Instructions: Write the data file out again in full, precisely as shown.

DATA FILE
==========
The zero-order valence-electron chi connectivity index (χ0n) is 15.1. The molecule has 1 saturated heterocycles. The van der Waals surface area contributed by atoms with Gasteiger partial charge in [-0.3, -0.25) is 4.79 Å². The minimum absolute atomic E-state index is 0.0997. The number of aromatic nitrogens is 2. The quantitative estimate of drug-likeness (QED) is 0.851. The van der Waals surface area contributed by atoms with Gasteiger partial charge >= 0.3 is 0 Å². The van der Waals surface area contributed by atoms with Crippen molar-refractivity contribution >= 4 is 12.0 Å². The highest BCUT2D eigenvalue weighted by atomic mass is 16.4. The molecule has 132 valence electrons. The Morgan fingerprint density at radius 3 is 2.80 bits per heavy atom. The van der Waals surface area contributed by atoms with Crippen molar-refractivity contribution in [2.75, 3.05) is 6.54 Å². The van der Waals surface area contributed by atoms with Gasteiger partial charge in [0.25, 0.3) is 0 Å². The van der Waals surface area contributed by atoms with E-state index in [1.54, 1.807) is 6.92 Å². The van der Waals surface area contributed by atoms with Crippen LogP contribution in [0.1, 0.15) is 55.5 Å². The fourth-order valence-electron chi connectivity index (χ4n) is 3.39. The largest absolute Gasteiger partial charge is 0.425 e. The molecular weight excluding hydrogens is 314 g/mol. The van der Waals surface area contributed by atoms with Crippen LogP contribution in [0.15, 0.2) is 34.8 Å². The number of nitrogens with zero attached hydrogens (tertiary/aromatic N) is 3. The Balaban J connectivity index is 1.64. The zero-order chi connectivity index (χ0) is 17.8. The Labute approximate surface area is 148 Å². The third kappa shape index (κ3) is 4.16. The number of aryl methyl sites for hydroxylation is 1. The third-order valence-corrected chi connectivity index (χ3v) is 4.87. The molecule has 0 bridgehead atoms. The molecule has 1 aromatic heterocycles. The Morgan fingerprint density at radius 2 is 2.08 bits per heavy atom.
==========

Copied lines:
The zero-order valence-electron chi connectivity index (χ0n) is 15.1. The molecule has 1 saturated heterocycles. The van der Waals surface area contributed by atoms with Gasteiger partial charge in [-0.3, -0.25) is 4.79 Å². The minimum absolute atomic E-state index is 0.0997. The number of aromatic nitrogens is 2. The quantitative estimate of drug-likeness (QED) is 0.851. The van der Waals surface area contributed by atoms with Gasteiger partial charge >= 0.3 is 0 Å². The van der Waals surface area contributed by atoms with Crippen molar-refractivity contribution >= 4 is 12.0 Å². The highest BCUT2D eigenvalue weighted by atomic mass is 16.4. The molecule has 132 valence electrons. The Morgan fingerprint density at radius 3 is 2.80 bits per heavy atom. The van der Waals surface area contributed by atoms with Crippen molar-refractivity contribution in [2.75, 3.05) is 6.54 Å². The van der Waals surface area contributed by atoms with Gasteiger partial charge in [0.25, 0.3) is 0 Å². The van der Waals surface area contributed by atoms with E-state index in [1.54, 1.807) is 6.92 Å². The van der Waals surface area contributed by atoms with Crippen LogP contribution in [0.1, 0.15) is 55.5 Å². The fourth-order valence-electron chi connectivity index (χ4n) is 3.39. The largest absolute Gasteiger partial charge is 0.425 e. The molecular weight excluding hydrogens is 314 g/mol. The van der Waals surface area contributed by atoms with Crippen LogP contribution in [0.15, 0.2) is 34.8 Å². The number of nitrogens with zero attached hydrogens (tertiary/aromatic N) is 3. The Balaban J connectivity index is 1.64. The zero-order chi connectivity index (χ0) is 17.8. The Labute approximate surface area is 148 Å². The third kappa shape index (κ3) is 4.16. The number of aryl methyl sites for hydroxylation is 1. The third-order valence-corrected chi connectivity index (χ3v) is 4.87. The molecule has 0 bridgehead atoms. The molecule has 1 aromatic heterocycles. The Morgan fingerprint density at radius 2 is 2.08 bits per heavy atom.